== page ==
At its core, Romney's claim of having superior experience over President Obama when it comes to the U.S. economy is firmly rooted in his private-sector experience. As Romney often put it early on in his campaign "I have experience working in the real economy [emphasis added]," therefore I'm better equipped to manage that economy. I have had considerable analytical difficulty in accepting this claim at face value. This, to me, is like saying 'I've had decades of experience driving on the interstates, therefore I'm eminently qualified to be a highway engineer or Secretary of Transportation.' One can be very successful at gaming the system to assure more profitable outcomes within the economy without understanding the inner workings of that economy sufficiently well to be entrusted with how that economy might be made to function better for the benefit of all participants.
Consequently, it's critically important to understand the argument his campaign is making about Romney's Bain Capital experience before any analysis of his track record with Bain can be evaluated in the context of the 2012 presidential race. Such more detailed analysis will be explored in a subsequent blog entry in this series.
In order to understand Romney's reliance on his Bain Capital experience, one must also gain an understanding about how private equity works, the prevailing general ignorance about which has, thus far, benefitted the Romney campaign.
After graduating from Brigham Young University in 1971, [Romney] earned dual degrees from Harvard Law and Harvard Business School. After working as a business consultant for several years, Mitt founded the investment firm Bain Capital in 1984. Under his leadership, Bain Capital helped to launch or rebuild hundreds of companies, including household names such as Staples, Bright Horizons, and The Sports Authority. As Bain Capital was growing in prominence, Mitt returned to his old consulting firm, Bain & Company, as CEO. In a time of financial turmoil at the company, he led a successful turnaround. [http://www.mittromney.com/learn/mitt]
Romney's principal argument about the value of his experience at Bain Capital is basically: I've been successful as a private-sector businessman, and I will apply those lessons of success to how I run the federal government. Perhaps owing to its sheer simplicity, that argument clearly resonates for some, particularly at a time when the economic recovery is still sputtering along almost three and a half years after President Obama was sworn into office. The private-sector guy will succeed where the public-sector guy has failed (or, more accurately, not succeeded as much as we all would have liked) goes the Romney argument.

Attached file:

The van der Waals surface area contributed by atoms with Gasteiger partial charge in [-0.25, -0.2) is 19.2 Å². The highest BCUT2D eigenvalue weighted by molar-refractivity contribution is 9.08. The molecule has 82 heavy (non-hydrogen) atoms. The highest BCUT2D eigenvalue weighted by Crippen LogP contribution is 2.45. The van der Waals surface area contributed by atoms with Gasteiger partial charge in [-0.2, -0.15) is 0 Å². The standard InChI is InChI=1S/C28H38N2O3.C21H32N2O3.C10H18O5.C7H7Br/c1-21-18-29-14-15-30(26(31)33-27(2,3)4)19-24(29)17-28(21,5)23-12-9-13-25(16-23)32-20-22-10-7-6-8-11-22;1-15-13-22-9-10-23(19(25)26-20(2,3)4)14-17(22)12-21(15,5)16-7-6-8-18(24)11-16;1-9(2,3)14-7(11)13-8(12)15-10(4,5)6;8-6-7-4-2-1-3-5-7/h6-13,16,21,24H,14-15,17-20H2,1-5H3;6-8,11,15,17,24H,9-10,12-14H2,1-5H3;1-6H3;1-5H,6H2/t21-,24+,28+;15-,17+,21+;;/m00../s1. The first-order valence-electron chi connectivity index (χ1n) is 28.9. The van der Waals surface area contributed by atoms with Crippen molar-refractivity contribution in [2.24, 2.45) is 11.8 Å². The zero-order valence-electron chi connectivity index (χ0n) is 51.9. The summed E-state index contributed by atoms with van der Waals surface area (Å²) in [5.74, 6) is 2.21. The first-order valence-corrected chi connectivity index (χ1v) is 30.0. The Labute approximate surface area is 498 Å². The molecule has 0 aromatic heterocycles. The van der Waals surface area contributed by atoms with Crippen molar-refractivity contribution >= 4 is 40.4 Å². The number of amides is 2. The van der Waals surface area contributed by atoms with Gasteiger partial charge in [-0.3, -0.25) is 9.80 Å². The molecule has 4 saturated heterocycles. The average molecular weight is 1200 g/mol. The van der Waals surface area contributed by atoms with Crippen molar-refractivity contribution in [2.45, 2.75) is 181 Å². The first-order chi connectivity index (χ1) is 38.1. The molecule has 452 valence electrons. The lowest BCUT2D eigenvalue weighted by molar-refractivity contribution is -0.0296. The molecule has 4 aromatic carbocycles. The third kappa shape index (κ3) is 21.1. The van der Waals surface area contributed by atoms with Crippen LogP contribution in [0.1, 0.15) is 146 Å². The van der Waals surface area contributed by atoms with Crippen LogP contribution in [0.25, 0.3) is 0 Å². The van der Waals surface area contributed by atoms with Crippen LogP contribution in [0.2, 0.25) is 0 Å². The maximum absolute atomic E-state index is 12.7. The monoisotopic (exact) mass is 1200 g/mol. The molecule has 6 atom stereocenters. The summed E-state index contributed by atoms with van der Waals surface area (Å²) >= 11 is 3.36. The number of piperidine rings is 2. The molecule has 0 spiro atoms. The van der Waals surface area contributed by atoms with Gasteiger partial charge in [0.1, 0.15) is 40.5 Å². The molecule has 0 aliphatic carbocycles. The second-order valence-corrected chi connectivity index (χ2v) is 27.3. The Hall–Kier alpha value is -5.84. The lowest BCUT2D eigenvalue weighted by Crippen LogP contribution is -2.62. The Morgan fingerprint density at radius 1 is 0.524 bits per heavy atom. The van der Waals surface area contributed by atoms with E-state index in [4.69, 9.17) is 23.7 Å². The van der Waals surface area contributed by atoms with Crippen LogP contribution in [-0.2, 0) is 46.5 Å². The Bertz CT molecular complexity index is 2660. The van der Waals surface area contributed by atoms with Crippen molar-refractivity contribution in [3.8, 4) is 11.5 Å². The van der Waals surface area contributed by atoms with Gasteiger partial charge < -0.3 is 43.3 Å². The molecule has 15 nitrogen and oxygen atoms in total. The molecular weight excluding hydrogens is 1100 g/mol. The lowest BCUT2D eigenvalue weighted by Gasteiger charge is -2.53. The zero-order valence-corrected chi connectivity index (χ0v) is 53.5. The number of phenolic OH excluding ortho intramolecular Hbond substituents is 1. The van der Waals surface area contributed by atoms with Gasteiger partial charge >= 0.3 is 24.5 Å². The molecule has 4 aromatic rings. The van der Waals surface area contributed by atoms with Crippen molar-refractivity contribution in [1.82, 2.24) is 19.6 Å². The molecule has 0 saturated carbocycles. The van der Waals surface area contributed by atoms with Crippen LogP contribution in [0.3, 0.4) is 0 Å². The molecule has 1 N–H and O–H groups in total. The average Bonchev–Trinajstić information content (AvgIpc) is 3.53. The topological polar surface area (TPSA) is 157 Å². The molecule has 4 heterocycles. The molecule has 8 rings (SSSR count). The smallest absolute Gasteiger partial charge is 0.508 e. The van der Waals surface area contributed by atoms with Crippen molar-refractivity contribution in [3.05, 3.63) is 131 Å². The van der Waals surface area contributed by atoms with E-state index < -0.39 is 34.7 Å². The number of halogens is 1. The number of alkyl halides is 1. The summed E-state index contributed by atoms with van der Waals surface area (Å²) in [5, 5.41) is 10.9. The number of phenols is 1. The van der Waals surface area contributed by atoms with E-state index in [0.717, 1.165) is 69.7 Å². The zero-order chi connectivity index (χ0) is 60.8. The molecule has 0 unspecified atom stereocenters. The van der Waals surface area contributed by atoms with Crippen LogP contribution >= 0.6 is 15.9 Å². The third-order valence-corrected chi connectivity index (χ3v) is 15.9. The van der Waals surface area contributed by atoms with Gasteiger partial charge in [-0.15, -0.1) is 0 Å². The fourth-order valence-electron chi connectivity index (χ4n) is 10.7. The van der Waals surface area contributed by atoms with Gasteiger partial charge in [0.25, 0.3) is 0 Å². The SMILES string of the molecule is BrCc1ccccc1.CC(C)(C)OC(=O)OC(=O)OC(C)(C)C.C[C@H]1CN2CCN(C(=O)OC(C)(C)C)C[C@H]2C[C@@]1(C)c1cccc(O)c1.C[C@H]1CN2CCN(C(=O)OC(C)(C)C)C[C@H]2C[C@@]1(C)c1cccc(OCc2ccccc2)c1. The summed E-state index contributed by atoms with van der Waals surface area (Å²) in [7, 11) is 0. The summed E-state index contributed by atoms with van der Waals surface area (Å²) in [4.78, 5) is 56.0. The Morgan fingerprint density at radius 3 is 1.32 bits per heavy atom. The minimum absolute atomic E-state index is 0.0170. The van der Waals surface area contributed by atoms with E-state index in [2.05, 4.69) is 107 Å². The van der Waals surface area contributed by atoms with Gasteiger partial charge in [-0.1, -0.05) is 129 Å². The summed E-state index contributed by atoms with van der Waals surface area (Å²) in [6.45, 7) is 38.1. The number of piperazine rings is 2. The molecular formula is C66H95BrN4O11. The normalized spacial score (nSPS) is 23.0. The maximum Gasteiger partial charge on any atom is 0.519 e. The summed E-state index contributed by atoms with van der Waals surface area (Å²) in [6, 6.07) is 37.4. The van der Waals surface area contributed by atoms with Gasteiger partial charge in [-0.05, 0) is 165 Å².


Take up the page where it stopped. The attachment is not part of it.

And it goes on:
However, in evaluating that argument, it's important to understand that as a private equity firm, Bain Capital's number one priority was making a return on its clients' investments, regardless of whether the best way to do so resulted in a stronger or weaker enterprise after Bain took its investment, and a healthy return thereon, out of the target company's balance sheet. Romney, for his part, has endeavored through various means to draw a direct connection -- without getting into the weeds, of course, or providing much in the way of details -- between his success as a private-sector businessman and how he would improve the U.S. economy. However, whenever Romney's claims in this regard are scrutinized in greater detail, they don't hold up for the propositions for which they're put forth.
Romney's first public defense of the relevance of his private sector experience came in the early November CNBC-sponsored "Your Money, Your Vote" Republican Presidential Debate, when Romney was asked by CNBC's Mad Money host, Jim Kramer:
Governor Romney, do you believe public companies have any social responsibility to create jobs, or do you believe, as Nobel Laureate Milton Friedman, the most important, most influential conservative economist of the 20th century held, that corporations should exist solely to create maximum profit for their shareholders?
I thought Jim Kramer's question, and Romney's response, to be so telling on the fundamental issue about how the latter's private-sector qualifications relate to the Office of the President in 2012, that I devoted an entire blog entry to it -- "American Corporations Owe Nothing to American Workers, and That's a Big Part of the Problem." In trying to duck a direct answer to Cramer's intentionally pointed question, Romney revealed, unintentionally, the inherent contradiction between a corporation's primary obligation to show shareholders a return worthy of the stock's value, and the notion that somehow corporations are obligated to create jobs. Seemingly, however, very few voters -- and only a handful of political pundits -- took much notice of this.